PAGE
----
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Big Picture

The Packers can be thankful that the Brewers' playoff run is diverting a little of the sports focus in Wisconsin, but Green Bay looks every bit as underwhelming as its 2-2-1 record would indicate. Quarterback Aaron Rodgers admittedly hasn't been sharp while playing with a brace on his left knee and indicated he tweaked the injured joint during Sunday's 31-23 loss in Detroit. The special teams were awful, the secondary looked leaky and the Packers failed to generate much of a pass rush. With the idle Chicago Bears sitting pretty at 3-1, the Packers must right their listing ship quickly and beat a San Francisco 49ers team that remains dangerous despite losing quarterback Jimmy Garoppolo for the season. The Packers are 1-1-1 against NFC North rivals, with two of the remaining three games on the road.

Turning Point

It quickly became clear Sunday that the mistake-prone Packers were in trouble. After forcing the Lions to punt on their first drive, the Packers gave them a gift when the referee determined that the ball hit cornerback Kevin King while it was bouncing near the goal line and Detroit recovered the muff at the 1. Trailing 7-0 after Detroit scored, the Packers marched 65 yards in 13 plays, only to have Mason Crosby miss the first of what would be four unsuccessful field-goal attempts (plus an extra point) on the day. Two plays later, Lions quarterback Matthew Stafford hit receiver Kenny Golladay on a 60-yard bomb down to the Packers 5, and when LeGarrette Blount punched it in from four yards out, the Packers trailed 14-0 and never recovered.

Thumbs Up

The Packers' offensive line gave Rodgers plenty of time to throw all afternoon. The four sacks that Detroit registered were mainly the fault of young receivers unable to get open and the quarterback hanging onto the ball too long and not feeling the heat coming on the two strip-sacks that resulted in lost fumbles. Mike McCarthy had indicated he wanted to run the ball 30 times partially to benefit the line, but given their large deficits the Packers were only able to produce 20 carries.

Thumbs Down

Crosby and the kicking game were far from being the only special-teams culprits. Besides letting the ball touch him on the Lions' first punt, King committed a running-into-the-kicker penalty. A holding penalty of Josh Jones nullified a 65-yard Ty Montgomery kickoff return and Josh Jackson was flagged for an illegal block in the back on a punt return. Bad showing all around for Ron Zook's unit on a day when the Packers never punted.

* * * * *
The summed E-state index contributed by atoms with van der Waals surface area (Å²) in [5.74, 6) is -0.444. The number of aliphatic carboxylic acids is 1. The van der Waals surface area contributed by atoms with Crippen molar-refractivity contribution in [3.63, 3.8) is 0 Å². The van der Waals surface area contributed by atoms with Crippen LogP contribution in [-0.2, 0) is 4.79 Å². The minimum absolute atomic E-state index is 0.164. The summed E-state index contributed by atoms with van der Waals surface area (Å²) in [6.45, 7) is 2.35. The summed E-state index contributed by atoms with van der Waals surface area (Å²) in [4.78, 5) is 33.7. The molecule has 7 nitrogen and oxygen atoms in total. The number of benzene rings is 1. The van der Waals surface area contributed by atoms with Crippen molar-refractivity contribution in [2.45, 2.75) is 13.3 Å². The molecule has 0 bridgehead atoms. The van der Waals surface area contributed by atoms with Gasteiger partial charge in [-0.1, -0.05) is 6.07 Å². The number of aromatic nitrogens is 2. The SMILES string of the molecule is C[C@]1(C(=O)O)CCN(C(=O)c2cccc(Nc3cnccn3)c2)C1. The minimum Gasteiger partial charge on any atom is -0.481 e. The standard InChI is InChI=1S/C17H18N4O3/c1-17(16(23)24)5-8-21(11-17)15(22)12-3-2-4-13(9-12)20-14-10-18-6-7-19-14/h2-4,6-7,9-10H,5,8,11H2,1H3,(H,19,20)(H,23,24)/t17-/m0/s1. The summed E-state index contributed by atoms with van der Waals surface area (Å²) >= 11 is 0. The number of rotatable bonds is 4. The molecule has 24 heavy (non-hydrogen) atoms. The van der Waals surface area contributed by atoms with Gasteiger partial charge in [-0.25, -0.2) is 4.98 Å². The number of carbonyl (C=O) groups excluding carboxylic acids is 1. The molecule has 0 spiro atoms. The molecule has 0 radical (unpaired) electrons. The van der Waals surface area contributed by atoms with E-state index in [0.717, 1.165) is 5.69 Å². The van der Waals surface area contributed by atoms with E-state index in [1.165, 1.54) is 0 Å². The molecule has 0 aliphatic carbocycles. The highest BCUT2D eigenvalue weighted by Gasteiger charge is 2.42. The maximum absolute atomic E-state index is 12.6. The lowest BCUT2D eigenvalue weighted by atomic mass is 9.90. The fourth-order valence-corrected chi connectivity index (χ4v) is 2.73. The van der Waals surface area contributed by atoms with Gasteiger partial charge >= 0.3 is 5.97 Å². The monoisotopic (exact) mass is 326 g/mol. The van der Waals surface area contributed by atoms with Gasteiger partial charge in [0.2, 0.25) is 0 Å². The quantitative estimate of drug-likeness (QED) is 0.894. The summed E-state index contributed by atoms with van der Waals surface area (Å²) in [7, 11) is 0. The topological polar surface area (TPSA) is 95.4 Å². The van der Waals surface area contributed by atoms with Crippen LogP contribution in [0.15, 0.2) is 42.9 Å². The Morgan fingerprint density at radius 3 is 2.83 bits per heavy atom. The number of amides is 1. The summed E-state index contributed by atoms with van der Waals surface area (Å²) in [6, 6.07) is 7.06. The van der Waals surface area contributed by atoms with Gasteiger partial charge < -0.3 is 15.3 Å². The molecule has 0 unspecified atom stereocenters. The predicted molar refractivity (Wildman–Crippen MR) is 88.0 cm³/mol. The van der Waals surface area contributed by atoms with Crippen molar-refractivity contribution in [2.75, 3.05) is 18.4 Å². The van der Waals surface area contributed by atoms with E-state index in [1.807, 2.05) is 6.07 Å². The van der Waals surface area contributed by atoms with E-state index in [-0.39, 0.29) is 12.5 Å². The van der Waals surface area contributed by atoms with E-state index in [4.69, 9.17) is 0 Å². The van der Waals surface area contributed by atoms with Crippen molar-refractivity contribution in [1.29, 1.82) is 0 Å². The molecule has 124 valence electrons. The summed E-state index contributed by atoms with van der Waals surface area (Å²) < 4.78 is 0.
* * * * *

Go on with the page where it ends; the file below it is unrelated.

5 Takeaways

» A total letdown: The Packers' offense has struggled for most of the season — the 24 points scored in the second half of Week 1 remains a season high for a game — and Sunday was no different. They had some success running the ball but a 14-0 first-quarter deficit limited that. Aaron Rodgers lost two fumbles and the receivers didn’t consistently present themselves well. Mason Crosby missed three first-half field goals (five kicks total on the day) and the special teams units as a whole were undisciplined. The defense gave up big plays through the air and resumed making poorly timed penalties. No phase of the team had a good day.

» Crosby's meltdown: The 12-year veteran entered Sunday leading the NFL in field goals made (10) and attempted (11) and was 8-for-9 on extra points. But under the roof of Ford Field, he somehow lost his way in missing a career-high four field goals. He had a chance to get Green Bay on the board trailing 7-0, but missed from 41 yards out. He also had two chances to pull the Packers within 17-3, but missed from 42 and 38. With a missed field goal against Minnesota in Week 2 and missed extra point against Buffalo last week, Crosby has missed seven kicks in five weeks. After the Packers finally scored in the third quarter, Mike McCarthy elected to go for two-point conversions until early in the fourth when the Packers had a chance to draw within 10 points. But Crosby missed the PAT. He missed a 56-yard attempt late in the fourth but did make a 41-yard attempt with two seconds left.

» Kevin King’s inglorious return: The second-year corner played for the first time since injuring his groin against Minnesota and had a tough day. Officials determined a bouncing punt nicked him, leading to a turnover at the Packers’ 1-yard line that set up Detroit’s first score. He was called for roughing the kicker and a facemask penalty and was in the vicinity on touchdowns to Marvin Jones Jr. and Kenny Golladay. His day ended early when he was carted to the locker room after suffering a facial injury in the fourth quarter.

» Passing game sputters: Randall Cobb and Geronimo Allison were inactive and although Davante Adams did play, Rodgers struggled to find rhythm with his receiving corps even though the pass protection was generally excellent. In the decisive first half, Rodgers had plenty of time on most drops, but he often broke the pocket to help his receivers find openings. Too often Rodgers had to throw the ball away or was hit from behind — twice resulting in lost fumbles. Individually, the offense struggled, too. Rodgers wasn’t sharp at times and receivers dropped passes. The aerial attack found some traction in the second half, but it was too little, too late.

» Must-win Monday night: At 2-2-1 the Packers are the definition of mediocre but they get an extra day to prepare for the San Francisco 49ers' visit to Lambeau Field for a Monday night game Oct. 15. They need to win and then spend their bye week preparing for back-to-back road games against the Los Angeles Rams and New England Patriots. After hosting Miami, Green Bay then gets a short-week turnaround trip to Seattle for a Thursday night game in Week 11.

 

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